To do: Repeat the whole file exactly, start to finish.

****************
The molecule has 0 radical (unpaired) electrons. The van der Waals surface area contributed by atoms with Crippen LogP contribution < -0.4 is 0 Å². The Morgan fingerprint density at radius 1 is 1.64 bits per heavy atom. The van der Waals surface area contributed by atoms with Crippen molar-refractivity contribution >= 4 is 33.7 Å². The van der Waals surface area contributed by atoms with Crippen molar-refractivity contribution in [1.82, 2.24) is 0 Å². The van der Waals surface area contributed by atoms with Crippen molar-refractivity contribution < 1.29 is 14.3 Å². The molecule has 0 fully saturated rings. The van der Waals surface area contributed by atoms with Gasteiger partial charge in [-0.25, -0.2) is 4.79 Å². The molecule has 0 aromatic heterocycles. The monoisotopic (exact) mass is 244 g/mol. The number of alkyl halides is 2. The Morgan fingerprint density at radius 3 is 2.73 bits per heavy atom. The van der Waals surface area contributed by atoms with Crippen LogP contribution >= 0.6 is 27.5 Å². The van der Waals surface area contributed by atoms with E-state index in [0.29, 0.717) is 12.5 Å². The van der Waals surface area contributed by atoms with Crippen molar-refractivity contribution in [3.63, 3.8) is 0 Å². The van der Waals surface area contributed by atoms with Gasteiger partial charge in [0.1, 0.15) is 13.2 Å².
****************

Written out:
The molecule has 0 radical (unpaired) electrons. The van der Waals surface area contributed by atoms with Crippen LogP contribution < -0.4 is 0 Å². The Morgan fingerprint density at radius 1 is 1.64 bits per heavy atom. The van der Waals surface area contributed by atoms with Crippen molar-refractivity contribution >= 4 is 33.7 Å². The van der Waals surface area contributed by atoms with Crippen molar-refractivity contribution in [1.82, 2.24) is 0 Å². The van der Waals surface area contributed by atoms with Crippen molar-refractivity contribution < 1.29 is 14.3 Å². The molecule has 0 fully saturated rings. The van der Waals surface area contributed by atoms with Gasteiger partial charge in [-0.25, -0.2) is 4.79 Å². The molecule has 0 aromatic heterocycles. The monoisotopic (exact) mass is 244 g/mol. The number of alkyl halides is 2. The Morgan fingerprint density at radius 3 is 2.73 bits per heavy atom. The van der Waals surface area contributed by atoms with Crippen LogP contribution >= 0.6 is 27.5 Å². The van der Waals surface area contributed by atoms with E-state index in [0.29, 0.717) is 12.5 Å². The van der Waals surface area contributed by atoms with Crippen molar-refractivity contribution in [3.63, 3.8) is 0 Å². The van der Waals surface area contributed by atoms with Gasteiger partial charge in [0.1, 0.15) is 13.2 Å².